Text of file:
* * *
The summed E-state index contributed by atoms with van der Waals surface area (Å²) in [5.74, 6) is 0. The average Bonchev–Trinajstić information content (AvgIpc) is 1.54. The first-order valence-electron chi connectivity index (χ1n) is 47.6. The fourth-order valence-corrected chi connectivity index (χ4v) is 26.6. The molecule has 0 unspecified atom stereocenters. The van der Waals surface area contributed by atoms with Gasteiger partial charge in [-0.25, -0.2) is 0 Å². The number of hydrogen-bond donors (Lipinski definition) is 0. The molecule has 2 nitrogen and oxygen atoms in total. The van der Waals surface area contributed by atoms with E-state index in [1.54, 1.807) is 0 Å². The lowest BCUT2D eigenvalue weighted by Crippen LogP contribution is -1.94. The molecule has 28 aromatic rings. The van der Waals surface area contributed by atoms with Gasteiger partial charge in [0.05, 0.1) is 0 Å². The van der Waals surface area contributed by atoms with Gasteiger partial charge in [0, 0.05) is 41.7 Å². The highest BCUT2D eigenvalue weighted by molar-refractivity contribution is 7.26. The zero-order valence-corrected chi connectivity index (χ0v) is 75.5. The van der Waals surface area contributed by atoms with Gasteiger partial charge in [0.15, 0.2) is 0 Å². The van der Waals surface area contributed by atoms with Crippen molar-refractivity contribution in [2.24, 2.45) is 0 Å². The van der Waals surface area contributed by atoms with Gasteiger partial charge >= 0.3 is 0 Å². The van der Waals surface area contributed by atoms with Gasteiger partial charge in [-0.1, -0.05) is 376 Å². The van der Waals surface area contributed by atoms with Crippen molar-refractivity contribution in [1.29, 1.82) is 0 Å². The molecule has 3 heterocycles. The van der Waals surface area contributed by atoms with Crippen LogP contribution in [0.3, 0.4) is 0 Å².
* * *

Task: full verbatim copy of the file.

The summed E-state index contributed by atoms with van der Waals surface area (Å²) in [5.74, 6) is 0. The average Bonchev–Trinajstić information content (AvgIpc) is 1.54. The first-order valence-electron chi connectivity index (χ1n) is 47.6. The fourth-order valence-corrected chi connectivity index (χ4v) is 26.6. The molecule has 0 unspecified atom stereocenters. The van der Waals surface area contributed by atoms with Gasteiger partial charge in [-0.25, -0.2) is 0 Å². The number of hydrogen-bond donors (Lipinski definition) is 0. The molecule has 2 nitrogen and oxygen atoms in total. The van der Waals surface area contributed by atoms with E-state index in [1.54, 1.807) is 0 Å². The lowest BCUT2D eigenvalue weighted by Crippen LogP contribution is -1.94. The molecule has 28 aromatic rings. The van der Waals surface area contributed by atoms with Gasteiger partial charge in [0.05, 0.1) is 0 Å². The van der Waals surface area contributed by atoms with Gasteiger partial charge in [0, 0.05) is 41.7 Å². The highest BCUT2D eigenvalue weighted by molar-refractivity contribution is 7.26. The zero-order valence-corrected chi connectivity index (χ0v) is 75.5. The van der Waals surface area contributed by atoms with Gasteiger partial charge in [0.15, 0.2) is 0 Å². The van der Waals surface area contributed by atoms with Crippen molar-refractivity contribution in [2.24, 2.45) is 0 Å². The van der Waals surface area contributed by atoms with Gasteiger partial charge >= 0.3 is 0 Å². The van der Waals surface area contributed by atoms with Gasteiger partial charge in [-0.1, -0.05) is 376 Å². The van der Waals surface area contributed by atoms with Crippen molar-refractivity contribution in [1.29, 1.82) is 0 Å². The molecule has 3 heterocycles. The van der Waals surface area contributed by atoms with Crippen LogP contribution in [0.3, 0.4) is 0 Å².